So far my experiments had used image data produced by hand in Photoshop. The goal is to have this completely automated, so that a visitor has their picture taken by a webcam and gets a live preview as far as possible, and upon a button press the system spits out a DXF file ready for import into the plotter software (Silhouette Studio).
The algorithm to transform a camera image into two channels for luminance and color accent that I had in mind was as follows: Treat the pixels of the image as a point cloud in the RGB color cube. Throw away the darkest points (background), and with the rest perform a principal component analysis, i.e. find the direction along which the point cloud has the largest extent, the direction perpendicular to it with the second-largest extent, and perpendicular to the two the direction with the smallest extent. The direction of largest extent will usually be something in the general direction of overall brightness, as every portrait has light and dark parts, and projecting the image onto it should yield something suitable for the luminance channel. Perpendicular to it, the direction of second-largest extent corresponds to the largest variations in hue and should be suitable for the color accent channel. Depending on whether it points in a more reddish or more greenish direction, red or green can be chosen for the output color.
The principal component analysis involves diagonalizing a matrix, and I suspected that doing all this number crunching in real time would require writing the software in a language that compiles to machine code. So I went looking for C or C++ libraries that would allow me to capture images from a USB webcam in a platform-independent way. (For now the software would only need to run on my Mac, but later on trying it on my CHIP (Linux) would be nice, and once published someone else might want to run it elsewhere.)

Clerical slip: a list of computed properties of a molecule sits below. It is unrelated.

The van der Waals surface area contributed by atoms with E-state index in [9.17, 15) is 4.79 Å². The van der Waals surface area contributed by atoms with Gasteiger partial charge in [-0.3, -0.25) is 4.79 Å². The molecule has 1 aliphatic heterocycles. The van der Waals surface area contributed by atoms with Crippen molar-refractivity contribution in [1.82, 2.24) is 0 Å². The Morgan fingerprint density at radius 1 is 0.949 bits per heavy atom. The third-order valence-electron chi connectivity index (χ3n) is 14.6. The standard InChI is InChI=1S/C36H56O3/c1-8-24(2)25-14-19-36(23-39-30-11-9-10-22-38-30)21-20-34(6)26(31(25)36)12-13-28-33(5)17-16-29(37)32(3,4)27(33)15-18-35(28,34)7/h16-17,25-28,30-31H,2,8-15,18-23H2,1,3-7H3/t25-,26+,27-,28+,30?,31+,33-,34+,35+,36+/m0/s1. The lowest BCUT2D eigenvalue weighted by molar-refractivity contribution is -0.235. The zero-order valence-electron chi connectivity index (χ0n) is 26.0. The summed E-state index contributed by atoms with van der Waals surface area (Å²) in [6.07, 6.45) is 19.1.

I found two such libraries: libuvc and Video Capture. I first tried libuvc. Building and installing was straightforward, and once I chose suitable format and frame rate settings, the included example program seemed to successfully turn on and capture frames from both the internal camera of my MacBook Pro and the cheap 640x480 USB webcam I had bought from Conrad for this project. However when I added code to output the captured frames, it seemed that I was only getting random garbage instead of a camera image. I considered debugging that, but that would have required spending time learning about how USB cameras work, which was precisely what I was trying to avoid by using a ready-made library, so I abandoned libuvc.
Before trying the other C++ library, I decided to give Processing a try, since a recent exhibit in the MuDA had reminded me that it supported webcams. Maybe JIT-compiled Java wouldn’t be that much worse at number crunching than compiled C. Indeed getting at camera pixels turned out very easy using Processing’s Video library.
I had a vague recollection that the pricipal component analysis involved diagonalizing the covariance matrix, and for that I first tried to refresh my own knowledge of linear algebra, but then discovered that a web search would take me directly to the destination, in the shape of a research paper comparing different methods that came with ready-made C code. I chose its analytical method (dsyevv3) because of its reported performance advantage and because its shortcomings did not seem relevant to my case, and translated it to Java, which mainly involved some search-and-replace processing to expand macros.